# Calculating 3 phase AC motor HP

| I believe I've given every piece of information explained to me.
You might not have been given the information in the correct context.
Sometimes an electrician trying to simplify things for non-electricians changes the perspective in a way that loses or distorts information.
| If the system is a 'corner ground', how does the third phase come into | play?
In a typical (North American) home single phase wiring, there are 4 wires. One is the grounding wire that does not carry current normally. The other three consist of a grounded conductor that is also the neutral conductor and two phase wires at 180 degree phase angles. If you measure between the neutral and the grounding wire, you should get 0 volts or very near to that.
A delta system can ungrounded, or grounded two ways. One way of grounding is to tap the center of one winding (between 2 phases) and ground there. The third phase that was not part of that tapped winding then has a higher voltage relative to the ground, compared to the other two. That phase is termed the high leg, or wild leg, or bastard leg. I've only heard of it used for 240 volt delta because it provides a means to get 120 volts for lights and stuff. The bastard leg in that case is 208 volts. The other way of grounding a delta system is to ground one regular phase. That gives you full voltage relative to ground on each of the other phases. But on the grounded phase, relative to ground, of course you get 0 volts.
You can also get the effect of a delta system from transformers wired in a WYE configuration, by simply ignoring the neutral, even though the system would typically be grounded at the neutral. For example a motor designed to be run on a 240 volt delta system could be run on a 240Y/139 volt WYE system (just don't connect the neutral to the motor).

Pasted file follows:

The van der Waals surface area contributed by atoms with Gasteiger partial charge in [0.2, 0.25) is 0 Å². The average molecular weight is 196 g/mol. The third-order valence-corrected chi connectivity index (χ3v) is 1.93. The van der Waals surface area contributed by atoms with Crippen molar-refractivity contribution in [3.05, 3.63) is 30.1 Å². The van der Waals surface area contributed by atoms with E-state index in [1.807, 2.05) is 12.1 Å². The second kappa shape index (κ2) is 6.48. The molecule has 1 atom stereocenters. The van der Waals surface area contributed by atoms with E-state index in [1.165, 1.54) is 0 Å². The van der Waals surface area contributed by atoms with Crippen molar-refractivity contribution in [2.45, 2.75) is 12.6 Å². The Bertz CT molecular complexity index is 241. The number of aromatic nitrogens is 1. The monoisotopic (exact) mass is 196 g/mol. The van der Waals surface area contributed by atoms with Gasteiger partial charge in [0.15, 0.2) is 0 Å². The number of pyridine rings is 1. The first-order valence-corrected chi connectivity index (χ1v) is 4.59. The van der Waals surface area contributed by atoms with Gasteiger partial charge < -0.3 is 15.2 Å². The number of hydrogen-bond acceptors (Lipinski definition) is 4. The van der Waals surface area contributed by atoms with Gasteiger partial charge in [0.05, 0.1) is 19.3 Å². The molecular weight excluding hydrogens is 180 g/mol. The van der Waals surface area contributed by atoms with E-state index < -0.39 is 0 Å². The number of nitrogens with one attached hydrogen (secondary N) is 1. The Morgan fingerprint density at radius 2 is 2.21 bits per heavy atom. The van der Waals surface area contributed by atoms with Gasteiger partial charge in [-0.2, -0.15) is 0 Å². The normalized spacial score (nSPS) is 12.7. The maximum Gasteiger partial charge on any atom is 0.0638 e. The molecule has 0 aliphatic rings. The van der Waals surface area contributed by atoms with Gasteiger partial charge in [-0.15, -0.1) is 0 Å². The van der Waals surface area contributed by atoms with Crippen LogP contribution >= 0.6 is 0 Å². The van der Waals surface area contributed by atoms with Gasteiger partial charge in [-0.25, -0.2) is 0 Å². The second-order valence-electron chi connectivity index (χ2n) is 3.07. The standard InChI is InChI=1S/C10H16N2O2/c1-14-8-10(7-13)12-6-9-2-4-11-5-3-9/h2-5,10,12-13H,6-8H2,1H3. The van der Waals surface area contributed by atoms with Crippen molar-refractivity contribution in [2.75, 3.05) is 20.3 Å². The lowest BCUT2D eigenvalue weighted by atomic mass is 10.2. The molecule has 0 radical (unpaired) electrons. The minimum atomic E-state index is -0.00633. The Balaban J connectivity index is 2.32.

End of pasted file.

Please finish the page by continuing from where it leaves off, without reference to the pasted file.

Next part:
The scenario you describe just doesn't match up exactly to anything known. If two wires have ZERO volts between them, then they are at the same potential. Then the third wire, which has voltage between it and either of the other two, would have to have these voltages in the SAME phase angle. Then you don't have three phase at all.
One small change in the information, changing how the voltages measurements are taken, so each wire is measured relative to ground (the 4th safety wire), easily makes this fit a corner-grounded (one of the phases is a corner of a delta) scenario. Note that such a system only needs two pole breakers, not three pole breakers, provided the breakers are rated per pole at the full system voltage.
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